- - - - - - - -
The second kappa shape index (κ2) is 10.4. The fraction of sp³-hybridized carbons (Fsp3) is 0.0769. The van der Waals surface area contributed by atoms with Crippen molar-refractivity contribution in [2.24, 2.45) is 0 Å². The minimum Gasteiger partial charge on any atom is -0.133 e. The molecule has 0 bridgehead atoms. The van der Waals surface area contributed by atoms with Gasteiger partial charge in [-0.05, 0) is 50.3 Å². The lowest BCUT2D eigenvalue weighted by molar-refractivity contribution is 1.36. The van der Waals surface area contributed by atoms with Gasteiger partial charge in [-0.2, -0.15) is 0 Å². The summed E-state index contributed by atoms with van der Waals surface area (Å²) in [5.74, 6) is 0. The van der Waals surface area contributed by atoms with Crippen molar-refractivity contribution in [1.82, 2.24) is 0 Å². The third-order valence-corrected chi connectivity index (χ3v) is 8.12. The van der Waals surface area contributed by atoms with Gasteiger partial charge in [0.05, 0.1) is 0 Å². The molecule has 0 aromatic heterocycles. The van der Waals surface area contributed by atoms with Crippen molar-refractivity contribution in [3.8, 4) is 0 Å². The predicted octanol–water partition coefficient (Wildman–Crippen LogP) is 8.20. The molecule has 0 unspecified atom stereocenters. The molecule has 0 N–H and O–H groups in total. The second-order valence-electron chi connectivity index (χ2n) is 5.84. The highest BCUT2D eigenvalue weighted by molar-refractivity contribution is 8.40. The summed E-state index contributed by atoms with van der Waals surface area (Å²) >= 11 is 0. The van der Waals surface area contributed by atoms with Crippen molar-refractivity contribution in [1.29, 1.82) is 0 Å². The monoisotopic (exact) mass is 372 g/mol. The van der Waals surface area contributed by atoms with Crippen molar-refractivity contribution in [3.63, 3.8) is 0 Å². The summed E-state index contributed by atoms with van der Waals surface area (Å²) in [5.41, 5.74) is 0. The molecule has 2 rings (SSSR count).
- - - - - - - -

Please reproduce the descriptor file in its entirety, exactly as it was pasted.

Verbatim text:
The second kappa shape index (κ2) is 10.4. The fraction of sp³-hybridized carbons (Fsp3) is 0.0769. The van der Waals surface area contributed by atoms with Crippen molar-refractivity contribution in [2.24, 2.45) is 0 Å². The minimum Gasteiger partial charge on any atom is -0.133 e. The molecule has 0 bridgehead atoms. The van der Waals surface area contributed by atoms with Gasteiger partial charge in [-0.05, 0) is 50.3 Å². The lowest BCUT2D eigenvalue weighted by molar-refractivity contribution is 1.36. The van der Waals surface area contributed by atoms with Gasteiger partial charge in [-0.2, -0.15) is 0 Å². The summed E-state index contributed by atoms with van der Waals surface area (Å²) in [5.74, 6) is 0. The van der Waals surface area contributed by atoms with Crippen molar-refractivity contribution in [1.82, 2.24) is 0 Å². The third-order valence-corrected chi connectivity index (χ3v) is 8.12. The van der Waals surface area contributed by atoms with Gasteiger partial charge in [0.05, 0.1) is 0 Å². The molecule has 0 aromatic heterocycles. The van der Waals surface area contributed by atoms with Crippen molar-refractivity contribution in [3.8, 4) is 0 Å². The predicted octanol–water partition coefficient (Wildman–Crippen LogP) is 8.20. The molecule has 0 unspecified atom stereocenters. The molecule has 0 N–H and O–H groups in total. The second-order valence-electron chi connectivity index (χ2n) is 5.84. The highest BCUT2D eigenvalue weighted by molar-refractivity contribution is 8.40. The summed E-state index contributed by atoms with van der Waals surface area (Å²) >= 11 is 0. The van der Waals surface area contributed by atoms with Crippen molar-refractivity contribution in [1.29, 1.82) is 0 Å². The monoisotopic (exact) mass is 372 g/mol. The van der Waals surface area contributed by atoms with Crippen molar-refractivity contribution in [3.63, 3.8) is 0 Å². The summed E-state index contributed by atoms with van der Waals surface area (Å²) in [5.41, 5.74) is 0. The molecule has 2 rings (SSSR count).